It is very commendable indeed to witness the zeal that is being displayed by our amateur horticulturists, locally, with the view of increasing the food supply of the country. All over the county there has been a big demand for allotments, and the demand has been well met by local authorities making full use of the powers invested in them under the Land Cultivation Order.

In the Borough of Morpeth all the applicants for gardens have been provided for. Thorpe’s field has now been pegged out into 83 plots, and in accordance with instructions from the Morpeth Town Council, a week past Tuesday, Ald. Ed. Norman and Councillor R.N. Swinney on the following Thursday met and settled the question of drawing for plots. Mr J. Dumble represented the workmen at the ballot. It is interesting to note that all these additional plots have been taken up.

On Saturday afternoon there was a formal opening ceremony by the Mayor (Councillor J.R. Temple), who was accompanied by Ald. E. Norman, Councillors R.N. Swinney, and Geo. Jackson. The majority of the holders were present.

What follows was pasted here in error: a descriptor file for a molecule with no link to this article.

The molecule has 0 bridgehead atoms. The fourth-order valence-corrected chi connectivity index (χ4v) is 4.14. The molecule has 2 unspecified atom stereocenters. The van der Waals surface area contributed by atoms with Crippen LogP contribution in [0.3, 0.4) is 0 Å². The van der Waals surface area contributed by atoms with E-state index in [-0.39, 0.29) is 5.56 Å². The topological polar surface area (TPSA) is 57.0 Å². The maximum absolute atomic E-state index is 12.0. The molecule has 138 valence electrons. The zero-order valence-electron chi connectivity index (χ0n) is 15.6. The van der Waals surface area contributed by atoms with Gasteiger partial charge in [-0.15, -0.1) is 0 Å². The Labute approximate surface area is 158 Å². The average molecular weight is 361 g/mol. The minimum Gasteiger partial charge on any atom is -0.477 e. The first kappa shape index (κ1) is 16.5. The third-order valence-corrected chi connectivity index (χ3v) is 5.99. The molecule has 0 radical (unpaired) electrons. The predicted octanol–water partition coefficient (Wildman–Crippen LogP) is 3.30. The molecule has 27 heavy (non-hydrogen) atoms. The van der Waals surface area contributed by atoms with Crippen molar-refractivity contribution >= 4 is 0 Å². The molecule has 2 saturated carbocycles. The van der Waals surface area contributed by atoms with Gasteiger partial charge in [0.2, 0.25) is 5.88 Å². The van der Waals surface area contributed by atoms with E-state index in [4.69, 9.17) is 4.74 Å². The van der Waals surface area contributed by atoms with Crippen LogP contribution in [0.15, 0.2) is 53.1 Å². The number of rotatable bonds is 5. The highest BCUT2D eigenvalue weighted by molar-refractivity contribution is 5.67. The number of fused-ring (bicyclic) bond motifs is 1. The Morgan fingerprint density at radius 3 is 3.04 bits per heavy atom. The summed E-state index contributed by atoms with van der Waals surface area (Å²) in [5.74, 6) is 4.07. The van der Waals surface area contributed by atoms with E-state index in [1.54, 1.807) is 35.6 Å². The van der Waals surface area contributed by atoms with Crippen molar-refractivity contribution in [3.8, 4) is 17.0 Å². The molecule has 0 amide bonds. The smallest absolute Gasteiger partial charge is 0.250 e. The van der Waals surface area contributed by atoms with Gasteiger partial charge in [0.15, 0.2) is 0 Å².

The Mayor, with his practical experience as a market gardener, went round the various plots and tendered useful advice to the holders, which was naturally much appreciated. He also took up the spade and gave practical demonstrations how best to remove the turf.

To the most casual observer it must be apparent that Morpeth is going to do its share in vegetable production. A visit to Thorpe’s field allotments on Sunday would no doubt have occasioned no small surprise, but what was being done was a welcome innovation in these times and in keeping with the request of the Food Controller.

There, most of the holders were busily engaged in taking off the turf, and preparing the soil, showing that they realise there is not a moment to be lost.

The ladies, too, are not to be denied, for on Monday morning and evening the fair sex were engaged in the strenuous work of handling the spade. Among the visitors on Sunday was the Rector of Morpeth.